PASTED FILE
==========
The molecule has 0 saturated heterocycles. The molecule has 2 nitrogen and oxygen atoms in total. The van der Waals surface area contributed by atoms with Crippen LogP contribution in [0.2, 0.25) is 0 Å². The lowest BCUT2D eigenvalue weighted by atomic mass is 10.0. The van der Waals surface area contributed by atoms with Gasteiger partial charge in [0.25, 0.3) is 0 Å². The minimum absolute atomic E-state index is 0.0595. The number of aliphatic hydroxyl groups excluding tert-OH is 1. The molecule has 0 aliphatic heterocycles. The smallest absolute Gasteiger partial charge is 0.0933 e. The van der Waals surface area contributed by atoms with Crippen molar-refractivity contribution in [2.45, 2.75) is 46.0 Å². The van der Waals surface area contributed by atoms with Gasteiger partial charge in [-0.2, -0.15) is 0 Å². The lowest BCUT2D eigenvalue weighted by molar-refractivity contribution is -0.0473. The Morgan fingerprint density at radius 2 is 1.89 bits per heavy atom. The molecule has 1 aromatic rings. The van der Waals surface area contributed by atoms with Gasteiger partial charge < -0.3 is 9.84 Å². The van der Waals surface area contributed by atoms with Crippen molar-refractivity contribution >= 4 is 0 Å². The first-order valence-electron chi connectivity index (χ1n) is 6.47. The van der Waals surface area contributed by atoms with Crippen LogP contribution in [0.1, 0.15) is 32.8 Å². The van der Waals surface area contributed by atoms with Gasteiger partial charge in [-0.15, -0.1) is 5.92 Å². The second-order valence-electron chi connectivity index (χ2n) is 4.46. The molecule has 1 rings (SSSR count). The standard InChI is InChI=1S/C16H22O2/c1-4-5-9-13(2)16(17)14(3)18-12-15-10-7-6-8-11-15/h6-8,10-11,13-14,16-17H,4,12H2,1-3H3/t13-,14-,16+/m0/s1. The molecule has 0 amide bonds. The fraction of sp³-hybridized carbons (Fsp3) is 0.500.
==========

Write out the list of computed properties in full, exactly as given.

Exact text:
The molecule has 0 saturated heterocycles. The molecule has 2 nitrogen and oxygen atoms in total. The van der Waals surface area contributed by atoms with Crippen LogP contribution in [0.2, 0.25) is 0 Å². The lowest BCUT2D eigenvalue weighted by atomic mass is 10.0. The van der Waals surface area contributed by atoms with Gasteiger partial charge in [0.25, 0.3) is 0 Å². The minimum absolute atomic E-state index is 0.0595. The number of aliphatic hydroxyl groups excluding tert-OH is 1. The molecule has 0 aliphatic heterocycles. The smallest absolute Gasteiger partial charge is 0.0933 e. The van der Waals surface area contributed by atoms with Crippen molar-refractivity contribution in [2.45, 2.75) is 46.0 Å². The van der Waals surface area contributed by atoms with Gasteiger partial charge in [-0.2, -0.15) is 0 Å². The lowest BCUT2D eigenvalue weighted by molar-refractivity contribution is -0.0473. The Morgan fingerprint density at radius 2 is 1.89 bits per heavy atom. The molecule has 1 aromatic rings. The van der Waals surface area contributed by atoms with Gasteiger partial charge < -0.3 is 9.84 Å². The van der Waals surface area contributed by atoms with Crippen molar-refractivity contribution >= 4 is 0 Å². The first-order valence-electron chi connectivity index (χ1n) is 6.47. The van der Waals surface area contributed by atoms with Crippen LogP contribution in [0.1, 0.15) is 32.8 Å². The van der Waals surface area contributed by atoms with Gasteiger partial charge in [-0.15, -0.1) is 5.92 Å². The second-order valence-electron chi connectivity index (χ2n) is 4.46. The molecule has 1 rings (SSSR count). The standard InChI is InChI=1S/C16H22O2/c1-4-5-9-13(2)16(17)14(3)18-12-15-10-7-6-8-11-15/h6-8,10-11,13-14,16-17H,4,12H2,1-3H3/t13-,14-,16+/m0/s1. The molecule has 0 amide bonds. The fraction of sp³-hybridized carbons (Fsp3) is 0.500.